All of the source code that I'm going to discuss is available on my github account at: http://github.com/skipoleschris/OandX

Version 1 - Typical Java Code

After spending so much time writing Scala (and the most Scala like Java code possible) it was surprisingly difficult dropping back into the type of Java code that you find on most projects. For this version I tried to adopt the Java coding style of a typical average Java developer. Code is written in basic Java and tests in Java using TestNG. The solution works find but has a number of code and design smells, specifically:

  • 'null' is used to represent empty positions on the grid
  • The grid is represented in a Java Bean style and so all details of how to work with the contents of the Grid are actually outside the Grid class - leading to a pattern of utility classes that contain large amounts of domain logic
  • There is a lot of duplication in the WinScanner and MoveFinder classes
  • MoveFinder in particular makes it very difficult to separate the rules being applied from the complex code implementing them
  • MoveFinder has the most fantastic if ( ... == null ) multi-repeated check method!

Version 2 - Slightly Improved Java Code with ScalaTest

The next version improves the Java code slightly. (It's still code way below the level I would normally write, but this is an exercise in converting from Java to Scala, not in producing perfect Java code!). In particular, the Grid class now contains more domain logic; the WinScanner and MoveFinder classes have duplication removed; and the MoveFinder is implemented with a chain of filters rather than the nasty if clause. The MoveFinder in particular is still WAY too complex.

The other main feature of this version is that tests have been ported over to ScalaTest. I went for the BDD style of tests using FeatureSpec, GivenWhenThen and MustMatchers as I feel this shows the full power of DSL-like test constructs. Most Java developers I have show this to seem to find it very readable. Typical tests now look like:

feature("The OnX grid") {

  scenario("can have a token added to it") {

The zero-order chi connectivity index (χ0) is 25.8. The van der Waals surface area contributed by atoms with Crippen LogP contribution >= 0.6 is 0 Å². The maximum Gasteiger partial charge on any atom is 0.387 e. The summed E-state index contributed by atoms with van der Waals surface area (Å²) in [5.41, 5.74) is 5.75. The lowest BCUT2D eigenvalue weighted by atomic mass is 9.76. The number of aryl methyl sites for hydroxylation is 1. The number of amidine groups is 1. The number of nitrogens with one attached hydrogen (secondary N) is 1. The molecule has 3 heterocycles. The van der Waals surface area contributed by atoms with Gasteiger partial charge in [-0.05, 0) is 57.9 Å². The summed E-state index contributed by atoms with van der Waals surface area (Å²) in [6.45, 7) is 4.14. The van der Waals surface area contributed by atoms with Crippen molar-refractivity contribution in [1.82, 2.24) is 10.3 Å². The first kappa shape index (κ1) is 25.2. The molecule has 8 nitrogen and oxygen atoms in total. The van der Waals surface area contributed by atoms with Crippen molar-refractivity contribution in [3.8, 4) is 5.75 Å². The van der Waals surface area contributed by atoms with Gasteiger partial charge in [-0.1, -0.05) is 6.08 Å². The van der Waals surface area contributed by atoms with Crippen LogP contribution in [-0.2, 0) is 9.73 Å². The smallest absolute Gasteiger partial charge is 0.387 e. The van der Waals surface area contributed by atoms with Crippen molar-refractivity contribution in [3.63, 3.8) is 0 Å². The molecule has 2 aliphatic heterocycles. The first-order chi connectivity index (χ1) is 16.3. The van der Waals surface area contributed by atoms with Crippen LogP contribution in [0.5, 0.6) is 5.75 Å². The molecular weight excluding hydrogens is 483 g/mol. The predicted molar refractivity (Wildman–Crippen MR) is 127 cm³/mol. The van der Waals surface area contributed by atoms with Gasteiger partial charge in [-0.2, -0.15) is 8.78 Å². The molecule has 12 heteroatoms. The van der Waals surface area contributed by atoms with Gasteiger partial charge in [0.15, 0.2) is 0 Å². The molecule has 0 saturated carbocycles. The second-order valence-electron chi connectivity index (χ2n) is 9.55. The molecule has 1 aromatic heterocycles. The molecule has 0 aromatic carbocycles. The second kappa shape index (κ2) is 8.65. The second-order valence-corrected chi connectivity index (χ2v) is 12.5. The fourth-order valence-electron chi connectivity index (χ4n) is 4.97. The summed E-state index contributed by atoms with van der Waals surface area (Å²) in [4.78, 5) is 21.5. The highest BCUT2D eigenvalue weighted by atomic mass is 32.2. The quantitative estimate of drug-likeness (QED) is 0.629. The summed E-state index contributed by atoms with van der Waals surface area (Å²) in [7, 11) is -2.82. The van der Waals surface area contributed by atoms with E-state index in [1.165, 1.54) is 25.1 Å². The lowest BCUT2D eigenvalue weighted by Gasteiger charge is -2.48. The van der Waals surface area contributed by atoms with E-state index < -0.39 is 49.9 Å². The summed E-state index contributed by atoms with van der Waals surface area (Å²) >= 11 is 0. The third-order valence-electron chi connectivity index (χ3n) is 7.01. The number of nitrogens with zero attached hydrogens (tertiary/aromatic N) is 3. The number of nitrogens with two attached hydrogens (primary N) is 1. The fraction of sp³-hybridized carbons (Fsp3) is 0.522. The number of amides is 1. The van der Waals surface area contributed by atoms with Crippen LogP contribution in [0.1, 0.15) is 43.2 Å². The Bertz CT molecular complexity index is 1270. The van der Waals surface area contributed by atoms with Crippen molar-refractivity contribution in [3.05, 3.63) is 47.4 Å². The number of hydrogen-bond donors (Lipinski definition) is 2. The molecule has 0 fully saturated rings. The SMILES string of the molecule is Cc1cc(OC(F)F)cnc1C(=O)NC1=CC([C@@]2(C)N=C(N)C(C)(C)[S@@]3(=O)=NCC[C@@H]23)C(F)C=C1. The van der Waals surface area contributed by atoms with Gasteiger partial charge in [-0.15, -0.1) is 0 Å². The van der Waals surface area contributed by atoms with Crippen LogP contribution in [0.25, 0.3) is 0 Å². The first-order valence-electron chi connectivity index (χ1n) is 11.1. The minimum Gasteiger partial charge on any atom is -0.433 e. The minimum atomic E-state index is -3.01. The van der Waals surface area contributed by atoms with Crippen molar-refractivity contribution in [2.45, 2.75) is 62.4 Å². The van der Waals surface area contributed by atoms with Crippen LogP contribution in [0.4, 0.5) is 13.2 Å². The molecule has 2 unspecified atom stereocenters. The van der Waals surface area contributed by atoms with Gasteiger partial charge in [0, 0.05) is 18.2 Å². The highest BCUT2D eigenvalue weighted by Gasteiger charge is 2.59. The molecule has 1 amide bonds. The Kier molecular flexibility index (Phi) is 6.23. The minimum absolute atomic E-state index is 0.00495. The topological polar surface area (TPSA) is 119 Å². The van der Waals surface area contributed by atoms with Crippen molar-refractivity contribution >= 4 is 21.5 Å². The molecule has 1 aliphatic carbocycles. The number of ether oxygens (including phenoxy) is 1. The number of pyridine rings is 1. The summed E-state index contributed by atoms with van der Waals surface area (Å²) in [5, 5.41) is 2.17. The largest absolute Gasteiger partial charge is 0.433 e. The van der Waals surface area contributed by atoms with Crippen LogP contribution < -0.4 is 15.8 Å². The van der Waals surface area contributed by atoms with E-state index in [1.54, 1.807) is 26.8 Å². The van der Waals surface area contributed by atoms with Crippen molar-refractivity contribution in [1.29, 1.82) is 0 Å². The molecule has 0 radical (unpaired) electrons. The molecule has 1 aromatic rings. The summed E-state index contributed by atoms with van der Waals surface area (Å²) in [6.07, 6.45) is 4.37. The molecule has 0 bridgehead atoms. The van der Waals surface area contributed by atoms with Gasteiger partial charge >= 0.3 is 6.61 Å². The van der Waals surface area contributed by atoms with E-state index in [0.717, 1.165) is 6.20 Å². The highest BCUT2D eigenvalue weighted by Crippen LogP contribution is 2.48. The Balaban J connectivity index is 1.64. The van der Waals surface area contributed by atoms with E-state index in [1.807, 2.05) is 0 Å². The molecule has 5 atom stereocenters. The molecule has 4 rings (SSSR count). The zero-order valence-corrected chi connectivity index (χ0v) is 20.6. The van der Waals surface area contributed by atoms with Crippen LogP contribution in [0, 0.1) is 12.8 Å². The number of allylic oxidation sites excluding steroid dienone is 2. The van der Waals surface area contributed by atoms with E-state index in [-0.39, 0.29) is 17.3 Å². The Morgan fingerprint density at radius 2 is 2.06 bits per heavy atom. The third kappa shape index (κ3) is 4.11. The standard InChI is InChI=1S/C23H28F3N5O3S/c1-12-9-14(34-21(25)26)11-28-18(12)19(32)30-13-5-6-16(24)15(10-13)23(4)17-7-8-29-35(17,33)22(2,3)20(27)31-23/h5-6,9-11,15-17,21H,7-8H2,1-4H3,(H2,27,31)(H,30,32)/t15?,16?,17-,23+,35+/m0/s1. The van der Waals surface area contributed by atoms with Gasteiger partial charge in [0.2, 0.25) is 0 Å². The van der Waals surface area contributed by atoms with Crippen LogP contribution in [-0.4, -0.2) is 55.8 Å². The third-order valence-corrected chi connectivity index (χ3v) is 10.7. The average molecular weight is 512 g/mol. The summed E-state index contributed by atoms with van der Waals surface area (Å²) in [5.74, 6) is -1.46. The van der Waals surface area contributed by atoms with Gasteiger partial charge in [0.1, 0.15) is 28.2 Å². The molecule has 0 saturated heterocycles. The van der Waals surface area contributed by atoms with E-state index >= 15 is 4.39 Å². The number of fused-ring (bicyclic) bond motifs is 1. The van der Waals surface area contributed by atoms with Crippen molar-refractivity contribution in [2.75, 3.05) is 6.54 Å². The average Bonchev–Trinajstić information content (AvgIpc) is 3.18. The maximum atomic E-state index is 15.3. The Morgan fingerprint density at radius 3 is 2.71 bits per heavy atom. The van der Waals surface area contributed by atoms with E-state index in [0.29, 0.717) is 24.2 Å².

given("a new grid")
    val grid = new Grid

    when("a token is added at a given position")
    grid.addToken(Grid.MIDDLE, Token.nought)

    then("that position contains the token")
    grid.getToken(Grid.MIDDLE) must be (Token.nought)
  }

}

Hopefully much more readable!

Version 3 - Java Without Semicolons

The third version ports the Java code directly to Scala with minimal use of advanced Scala language features. All I did here was convert classes and data structures directly, remove boilerplate code and use Scala for loop syntax. At this point it just looks and reads pretty much like a Java application.

For example, here's the same method from the MoveFinder class implemented in both Java and Scala:

private static class DoubleWinPositionFinder implements PositionFinder {
    @Override
    public Position findPosition(final Grid grid, final Token token) {
        final Set positions = new HashSet();
        for ( final Line line : grid.getLinesWithMatchingTokenAndTwoSpaces(token)) {
            for ( final Position position : line.getEmptyPositions() ) {
                if ( positions.contains(position) ) return position;
                else positions.add(position);
            }
        }
        return null;
    }
}
private class DoubleWinPositionFinder extends PositionFinder {
  def findPosition(grid: Grid, token: Token): Position = {
    var positions = Set[Position]()
    for ( line <- grid.linesWithMatchingTokenAndTwoSpaces(token) ) {
      for ( position <- line.emptyPositions.toList ) {
        if ( positions.contains(position) ) return position
        else positions.add(position)
      }
    }
    null
  }
}

This approach is a great way to get working with Scala. Just bring all your Java knowledge and coding style with you, make use of the Scala tools, test frameworks and so on and gradually move towards advanced Scala when you feel comfortable.

Version 4 - Moving Forwards With Scala

In this version, I moved to a much more Scala like model. In particular:

  • The Grid class is now immutable, returning a new Grid on each change
  • The Option[T] concept is now used as a replacement for null to allow better representation of empty positions
  • The code uses more advanced functional concepts such as map, flatMap, filter and so forth.
  • Mixins are used to compose the Grid with traits representing line handling, win scanning and move finding. This gives a much better represented Grid concept and smaller API surface area while still allowing separation of concerns into separate traits and classes

While I think this is a much better implementation than version 3, I am still not happy with the implementation of some of the line building logic and the move finder is still too complex and makes it difficult to separate the rules being applied from how they are implemented. In particular code like this (which finds all the empty positions on a list of lines) is just way too messy: